Stride piano, also known as Harlem stride piano, is one of the most difficult jazz piano styles to master. Stride pianists must be truly ambidextrous as their left hands leap great distances across the keys while the right handles syncopated melody lines. Both hands perform at full capacity and in nearly full independence of each other. It is incredibly difficult to master, and most pianists today who can play in this style often will have transcribed older pieces note-for-note and learned them from a score. A true stride master will tell you this is not improvisational and, as a result, is not true stride.

Given the incredible difficulty of this style, it may surprise you to learn that one of the “founding fathers” of this playing style, Willie “The Lion” Smith, actually got started playing jazz in his basement on an organ missing more than half of its keys. Smith began playing the organ sometime between the ages of six and eight, learning every song his mother could recall by ear on the instrument. It took him years, but he finally won an upright piano in a newspaper contest and began playing and practicing in earnest. He soon discovered he could make a good living playing in clubs and did so until he went to war in World War I. Smith’s nickname, “The Lion,” purportedly was a result of his bravery in the war as an artillery gunner, and he returned a decorated veteran.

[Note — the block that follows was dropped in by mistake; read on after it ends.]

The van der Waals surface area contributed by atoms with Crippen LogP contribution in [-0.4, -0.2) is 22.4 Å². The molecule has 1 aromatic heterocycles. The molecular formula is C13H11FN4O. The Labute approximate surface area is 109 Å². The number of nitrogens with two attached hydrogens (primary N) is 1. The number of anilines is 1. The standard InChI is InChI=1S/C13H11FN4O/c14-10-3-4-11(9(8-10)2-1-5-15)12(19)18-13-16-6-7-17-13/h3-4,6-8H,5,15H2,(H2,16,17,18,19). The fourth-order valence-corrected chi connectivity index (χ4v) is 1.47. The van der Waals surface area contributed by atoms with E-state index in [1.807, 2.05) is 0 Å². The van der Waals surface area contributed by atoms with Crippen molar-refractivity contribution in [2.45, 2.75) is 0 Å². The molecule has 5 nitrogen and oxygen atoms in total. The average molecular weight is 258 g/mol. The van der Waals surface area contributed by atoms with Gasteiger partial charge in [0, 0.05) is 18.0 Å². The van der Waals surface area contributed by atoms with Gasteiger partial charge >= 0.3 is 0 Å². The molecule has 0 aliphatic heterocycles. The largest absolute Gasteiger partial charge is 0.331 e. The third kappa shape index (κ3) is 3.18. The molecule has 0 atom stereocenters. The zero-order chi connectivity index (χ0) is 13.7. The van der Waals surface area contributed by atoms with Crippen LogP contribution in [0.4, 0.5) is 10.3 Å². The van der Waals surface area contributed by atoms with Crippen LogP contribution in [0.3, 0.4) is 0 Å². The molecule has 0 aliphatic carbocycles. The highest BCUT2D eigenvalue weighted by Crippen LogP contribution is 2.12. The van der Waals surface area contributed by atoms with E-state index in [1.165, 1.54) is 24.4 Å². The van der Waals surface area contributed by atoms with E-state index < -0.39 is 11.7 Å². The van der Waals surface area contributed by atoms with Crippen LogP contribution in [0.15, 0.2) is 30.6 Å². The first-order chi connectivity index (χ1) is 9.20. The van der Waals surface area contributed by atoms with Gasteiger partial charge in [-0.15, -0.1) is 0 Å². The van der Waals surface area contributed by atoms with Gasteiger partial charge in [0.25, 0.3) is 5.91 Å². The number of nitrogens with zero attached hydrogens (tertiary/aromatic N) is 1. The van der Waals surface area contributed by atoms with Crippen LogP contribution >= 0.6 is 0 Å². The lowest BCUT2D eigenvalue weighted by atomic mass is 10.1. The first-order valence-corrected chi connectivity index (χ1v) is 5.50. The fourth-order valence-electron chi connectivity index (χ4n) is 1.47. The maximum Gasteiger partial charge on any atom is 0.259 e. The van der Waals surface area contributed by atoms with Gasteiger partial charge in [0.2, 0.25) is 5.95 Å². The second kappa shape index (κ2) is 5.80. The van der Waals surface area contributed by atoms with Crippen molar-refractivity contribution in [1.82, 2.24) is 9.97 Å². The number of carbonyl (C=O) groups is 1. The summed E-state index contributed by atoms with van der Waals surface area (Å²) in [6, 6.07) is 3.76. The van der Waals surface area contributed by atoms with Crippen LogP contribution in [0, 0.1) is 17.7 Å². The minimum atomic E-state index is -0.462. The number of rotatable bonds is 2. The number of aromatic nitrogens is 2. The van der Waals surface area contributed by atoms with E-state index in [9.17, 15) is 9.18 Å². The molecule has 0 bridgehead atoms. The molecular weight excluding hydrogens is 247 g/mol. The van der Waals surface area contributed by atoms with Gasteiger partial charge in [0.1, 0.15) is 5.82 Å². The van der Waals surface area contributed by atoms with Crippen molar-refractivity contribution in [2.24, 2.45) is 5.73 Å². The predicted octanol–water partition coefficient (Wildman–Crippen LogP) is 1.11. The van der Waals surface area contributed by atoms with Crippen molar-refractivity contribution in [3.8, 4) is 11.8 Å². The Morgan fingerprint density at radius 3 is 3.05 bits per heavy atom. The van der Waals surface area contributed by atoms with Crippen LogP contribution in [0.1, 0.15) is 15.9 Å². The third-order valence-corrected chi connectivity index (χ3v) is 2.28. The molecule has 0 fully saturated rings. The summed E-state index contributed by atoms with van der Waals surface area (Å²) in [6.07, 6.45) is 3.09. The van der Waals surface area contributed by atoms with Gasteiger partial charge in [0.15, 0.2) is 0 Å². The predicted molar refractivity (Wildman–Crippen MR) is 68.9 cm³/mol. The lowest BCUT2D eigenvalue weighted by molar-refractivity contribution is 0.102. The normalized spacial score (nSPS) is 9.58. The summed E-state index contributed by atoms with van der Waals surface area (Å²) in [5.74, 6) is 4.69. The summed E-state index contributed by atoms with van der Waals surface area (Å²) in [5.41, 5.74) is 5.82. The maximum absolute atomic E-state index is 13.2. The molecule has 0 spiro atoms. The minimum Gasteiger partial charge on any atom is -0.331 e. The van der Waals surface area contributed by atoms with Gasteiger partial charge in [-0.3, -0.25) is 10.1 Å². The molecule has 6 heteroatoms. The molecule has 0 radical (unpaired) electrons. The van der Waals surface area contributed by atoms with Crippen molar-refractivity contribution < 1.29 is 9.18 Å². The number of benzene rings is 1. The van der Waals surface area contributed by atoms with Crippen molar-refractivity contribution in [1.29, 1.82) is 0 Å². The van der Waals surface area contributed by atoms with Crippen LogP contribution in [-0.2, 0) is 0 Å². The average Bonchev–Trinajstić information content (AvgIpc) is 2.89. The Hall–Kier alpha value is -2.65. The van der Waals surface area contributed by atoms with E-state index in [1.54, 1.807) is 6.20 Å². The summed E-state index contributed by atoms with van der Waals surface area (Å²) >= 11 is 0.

After the war, Smith began working in clubs once more, developing the distinct style that would become known as stride. By the 1940s, he was touring North America and Europe, which he continued for the next three decades. Over this period of time, he developed a trademark look to go with his trademark style: a cigar and a derby hat. Smith paired this look with a flamboyant personality and was known for “taking over” a club when he performed, serving as a sort of impromptu “master of ceremonies” and engaging in “cutting contests,” a popular form of musical combat in which stride piano players would attempt increasingly complex musical performances with which the competition could not keep up.

Smith and stride great James P. Johnson, who is often called the “Father of Stride,” would prearrange this type of contest in order to help increase attendance at the “rent parties” they played in the 1920s and 1930s. These parties were hosted by the owner of the residence, who provided food, drink, and entertainment, then charged a fee for entry. The fee helped the resident pay his rent. These parties were ubiquitous in Harlem in the 1920s and played a key role in the evolution of jazz as a musical genre.

Smith continued to perform until his death in 1973 and recorded his final album less than a year prior. He was a famous composer as well as performer, and clearly had the heart and ear of a poet. He once wrote that he heard the sounds of war and, interestingly, the slaughterhouse where his stepfather worked, “on an oboe.” He added, “That’s what you hear in a symphony: destruction, war, peace, and beauty, all mixed.” Smith died a jazz legend, a long way from that near-keyless organ in his mother’s basement.